This vignette is designed to introduce you to the preText R package. This
package is built on top of the quanteda
R package for text processing and can take as input a
or a character vector (with one string per document). The main functions will
preprocess the input text 64-128 different ways, and then allow the user to
assess how robust findings based on their theoretically preferred preprocessing specification are likely to be, using the preText
Our paper detailing the preText procedure can be found at the link below:
The release version of the package can be installed from CRAN as follows:
If you want to get the latest version from GitHub, start by checking out the
Requirements for using C++ code with R section in the following
tutorial: Using C++ and R code Together with Rcpp.
You will likely need to install either
Rtools depending on whether
you are using a Mac or Windows machine before you can install the preText package
via GitHub, since it makes use of C++ code.
Now we can install from GitHub using the following line:
GERGM package is installed, you may access its functionality as you
would any other package by calling:
If all went well, check out the
will pull up this vignette!
We begin by loading the package and some example data from the
package. In this example, we will make use of 57 U.S. presidential inaugural
speeches. As a general rule, you will want to limit the number of documents used
preText to several hundred in most cases, in order to avoid extremely
long run times and/or high memory requirements. To make this example run more
quickly, we are only going to use 10 documents.
library(preText) library(quanteda) # load in U.S. presidential inaugural speeches from Quanteda example data. documents <- data_corpus_inaugural # use first 10 documents for example documents <- documents[1:10,] # take a look at the document names print(names(documents))
Having loaded in some data, we can now make use of the
function, which will preprocess the data 64 or 128 different ways (depending on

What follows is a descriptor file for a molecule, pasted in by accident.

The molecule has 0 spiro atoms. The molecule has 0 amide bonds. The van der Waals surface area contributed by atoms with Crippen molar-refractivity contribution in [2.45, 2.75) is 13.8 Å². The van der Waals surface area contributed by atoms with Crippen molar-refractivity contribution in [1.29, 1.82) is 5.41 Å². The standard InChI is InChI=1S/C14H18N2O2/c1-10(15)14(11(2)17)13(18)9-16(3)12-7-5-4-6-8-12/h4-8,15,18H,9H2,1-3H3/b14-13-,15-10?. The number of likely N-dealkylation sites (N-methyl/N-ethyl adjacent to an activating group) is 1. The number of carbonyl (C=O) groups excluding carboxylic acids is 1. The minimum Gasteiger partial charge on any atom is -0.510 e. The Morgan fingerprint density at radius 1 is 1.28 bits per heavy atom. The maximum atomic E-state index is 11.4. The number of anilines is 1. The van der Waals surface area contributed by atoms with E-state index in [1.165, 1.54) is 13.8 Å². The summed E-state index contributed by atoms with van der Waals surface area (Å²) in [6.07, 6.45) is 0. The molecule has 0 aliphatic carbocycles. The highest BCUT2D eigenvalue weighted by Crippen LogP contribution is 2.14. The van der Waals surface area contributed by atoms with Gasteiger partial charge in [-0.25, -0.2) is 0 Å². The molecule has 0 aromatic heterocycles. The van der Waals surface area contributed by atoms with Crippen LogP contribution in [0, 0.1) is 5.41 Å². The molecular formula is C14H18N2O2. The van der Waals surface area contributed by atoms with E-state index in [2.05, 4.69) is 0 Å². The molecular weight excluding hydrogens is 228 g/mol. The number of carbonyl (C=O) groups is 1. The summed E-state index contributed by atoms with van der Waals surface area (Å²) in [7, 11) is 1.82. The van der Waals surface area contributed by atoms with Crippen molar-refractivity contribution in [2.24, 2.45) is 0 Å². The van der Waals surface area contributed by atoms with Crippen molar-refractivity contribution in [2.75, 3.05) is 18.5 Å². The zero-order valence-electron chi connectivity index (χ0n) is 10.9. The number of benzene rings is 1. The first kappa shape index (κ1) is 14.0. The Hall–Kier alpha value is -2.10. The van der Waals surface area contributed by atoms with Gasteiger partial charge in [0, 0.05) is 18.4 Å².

whether n-grams are included). In this example, we are going to preprocess the
documents 64 different ways in order to make the example run in a very short
amount of time. This should take less than 30 seconds on
most modern laptops. Longer documents and larger numbers of documents will
significantly increase run time and memory usage. It is highly inadvisable to use
more than 500-1,000 under any circumstances and in the case where the user wishes
to preprocess more than a few hundred documents, they may want to explore the
parallel option. This can significantly speed up preprocessing, but will
require significantly more RAM on the computer being used. Here, we have
use_ngrams = TRUE option, and set the document proportion
threshold at which to remove infrequent terms at 0.5. This means that terms
which appear in less than 10 percent (2/10) documents will be removed. The
default value is 0.01 (or 1/100 documents), but for this small corpus, we
increase the value. In order prevent spamming this vignette with output, we have
elected to set the
verbose option to FALSE. In practice, it is better to keep
verbose = TRUE to make it easier to evaluate the progress of preprocessing.
preprocessed_documents <- factorial_preprocessing( documents, use_ngrams = FALSE, infrequent_term_threshold = 0.2, verbose = FALSE)
This function will output a list object with
three fields. The first of these is
$choices, a data.frame containing indicators
for each of the preprocessing steps used. The second is
$dfm_list, which is a
list with 64 or 128 entries, each of which contains a
preprocessed according to the specification in the corresponding row in
Each DFM in this list will be labeled to match the row names in choices, but you
can also access these labels from the
$labels field. We can look at the first
few rows of
Now that we have our preprocessed documents, we can perform the preText
procedure on the factorial preprocessed corpus using the
It will be useful now to give a name to our data set using the
argument, as this will show up in some of the plots we generate with the output.
The standard number of pairs to compare is 50 for reasonably sized corpora, but